While narratives in games have been around for as long as pixels have, prioritising mature storytelling over complex playability has been a more popular approach in recent years due to the boom of the indie market and thus the diversification of writers with unique backgrounds and experiences. The impact an interactive story can have on a player is significant as games pioneer new ways to explore social, political or ideological conversations. The success of releases such as Fullbright’s Gone Home, which dealt with LGBT themes, or the examination of mental illness in Night in the Woods, is evidence of this strive to uncover new layers of storytelling in videogames.
The latest title to tackle mature themes comes in the form of Lydia, a debut release by Finnish developer Platonic Partnership. The game follows the titular Lydia – a child with an expansive imagination – as she grows up in a broken home. One evening, while her parents are hosting a party, Lydia is whisked away into a fantasy world, where she must find her courage in order to face the monster that has been haunting her.
Lydia’s mechanics are minimal, acting instead as a point-and-click expedition with light puzzle elements, harking back to the old days of LucasArts adventure games. Described by Platonic as a “story game in the vein of To the Moon”, it features sinister hand-drawn graphics by Henri Tervapuro (Kätyrit) and a chilling soundtrack by Juhana Lehtiniemi (Bekas). Just like other entries in the genre, Lydia is appropriately paced and can be finished in a single sitting. It feels satisfying to progress, as you uncover more about the dark secrets of the girl’s family and ultimately work towards Lydia’s goal of confronting the monster.
While superbly written and thematically comprehensive, there remain several flaws that lie within the game’s engine. Character sprites often clash with the environment and audio levels become uneven, often requiring you to constantly adjust the volume. These minor bugs don’t necessarily ruin the game’s experience, but it does run the risk of breaking immersion, something you’d want to avoid in a game of this type.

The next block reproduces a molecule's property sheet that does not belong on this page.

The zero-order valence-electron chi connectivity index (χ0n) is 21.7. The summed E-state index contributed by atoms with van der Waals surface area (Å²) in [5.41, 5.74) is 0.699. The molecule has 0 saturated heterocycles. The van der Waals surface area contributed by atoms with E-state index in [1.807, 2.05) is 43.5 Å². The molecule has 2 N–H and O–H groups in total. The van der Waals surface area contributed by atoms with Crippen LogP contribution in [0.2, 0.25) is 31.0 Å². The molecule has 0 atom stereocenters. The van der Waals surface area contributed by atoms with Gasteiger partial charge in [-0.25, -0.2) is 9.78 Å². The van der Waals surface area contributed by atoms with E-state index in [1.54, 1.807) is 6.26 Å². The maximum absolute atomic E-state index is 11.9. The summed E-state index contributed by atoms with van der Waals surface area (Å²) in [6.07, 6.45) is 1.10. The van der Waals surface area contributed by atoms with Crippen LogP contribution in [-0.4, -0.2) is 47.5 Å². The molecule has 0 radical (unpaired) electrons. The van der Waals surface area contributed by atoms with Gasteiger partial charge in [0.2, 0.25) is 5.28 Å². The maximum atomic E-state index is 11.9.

I can’t admit that I had “fun” with Lydia, but that’s the point. This is a game that provokes the player into finding a way to interact with the text and the subject matter. The biggest question to ask is, what sort of impact will it make? If philosophy is its main priority, then it’s down to the player to make their own subjective conclusions about what to take away after the credits begin rolling.
Lydia (Reviewed on Windows)
This game is great, with minimal or no negatives.
With this stimulating narrative, Lydia is a steady explorative adventure that will leave you speechless by the time you finish it. Its take on adult themes within a childish aesthetic feels familiar but it accomplishes enough to set it apart from other like-minded indie titles. It’s a solid debut release by Platonic Partnership and leaves me intrigued to see what comes next from the Finnish studio.